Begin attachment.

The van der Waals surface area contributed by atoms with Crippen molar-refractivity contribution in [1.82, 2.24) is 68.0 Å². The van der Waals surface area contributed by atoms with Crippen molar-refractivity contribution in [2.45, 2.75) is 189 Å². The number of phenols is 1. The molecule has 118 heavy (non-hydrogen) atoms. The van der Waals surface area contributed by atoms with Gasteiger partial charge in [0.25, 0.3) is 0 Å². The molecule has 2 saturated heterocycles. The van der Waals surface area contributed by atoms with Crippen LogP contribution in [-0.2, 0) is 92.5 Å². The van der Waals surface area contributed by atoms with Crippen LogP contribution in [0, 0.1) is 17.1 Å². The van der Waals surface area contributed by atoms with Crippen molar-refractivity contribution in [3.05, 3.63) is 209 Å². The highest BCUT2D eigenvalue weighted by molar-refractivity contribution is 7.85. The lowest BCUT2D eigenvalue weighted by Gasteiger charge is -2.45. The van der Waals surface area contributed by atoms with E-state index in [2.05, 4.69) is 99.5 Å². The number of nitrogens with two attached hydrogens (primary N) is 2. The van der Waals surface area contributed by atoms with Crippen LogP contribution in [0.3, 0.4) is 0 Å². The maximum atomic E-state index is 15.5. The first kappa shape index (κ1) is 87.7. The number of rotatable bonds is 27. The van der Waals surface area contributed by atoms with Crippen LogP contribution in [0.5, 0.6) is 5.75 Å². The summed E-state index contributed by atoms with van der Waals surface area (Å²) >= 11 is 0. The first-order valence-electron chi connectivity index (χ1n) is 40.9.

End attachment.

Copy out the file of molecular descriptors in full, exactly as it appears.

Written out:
The van der Waals surface area contributed by atoms with Crippen molar-refractivity contribution in [1.82, 2.24) is 68.0 Å². The van der Waals surface area contributed by atoms with Crippen molar-refractivity contribution in [2.45, 2.75) is 189 Å². The number of phenols is 1. The molecule has 118 heavy (non-hydrogen) atoms. The van der Waals surface area contributed by atoms with Gasteiger partial charge in [0.25, 0.3) is 0 Å². The molecule has 2 saturated heterocycles. The van der Waals surface area contributed by atoms with Crippen LogP contribution in [-0.2, 0) is 92.5 Å². The van der Waals surface area contributed by atoms with Crippen LogP contribution in [0, 0.1) is 17.1 Å². The van der Waals surface area contributed by atoms with Crippen molar-refractivity contribution in [3.05, 3.63) is 209 Å². The highest BCUT2D eigenvalue weighted by molar-refractivity contribution is 7.85. The lowest BCUT2D eigenvalue weighted by Gasteiger charge is -2.45. The van der Waals surface area contributed by atoms with E-state index in [2.05, 4.69) is 99.5 Å². The number of nitrogens with two attached hydrogens (primary N) is 2. The van der Waals surface area contributed by atoms with Crippen LogP contribution in [0.3, 0.4) is 0 Å². The maximum atomic E-state index is 15.5. The first kappa shape index (κ1) is 87.7. The number of rotatable bonds is 27. The van der Waals surface area contributed by atoms with Crippen LogP contribution in [0.5, 0.6) is 5.75 Å². The summed E-state index contributed by atoms with van der Waals surface area (Å²) >= 11 is 0. The first-order valence-electron chi connectivity index (χ1n) is 40.9.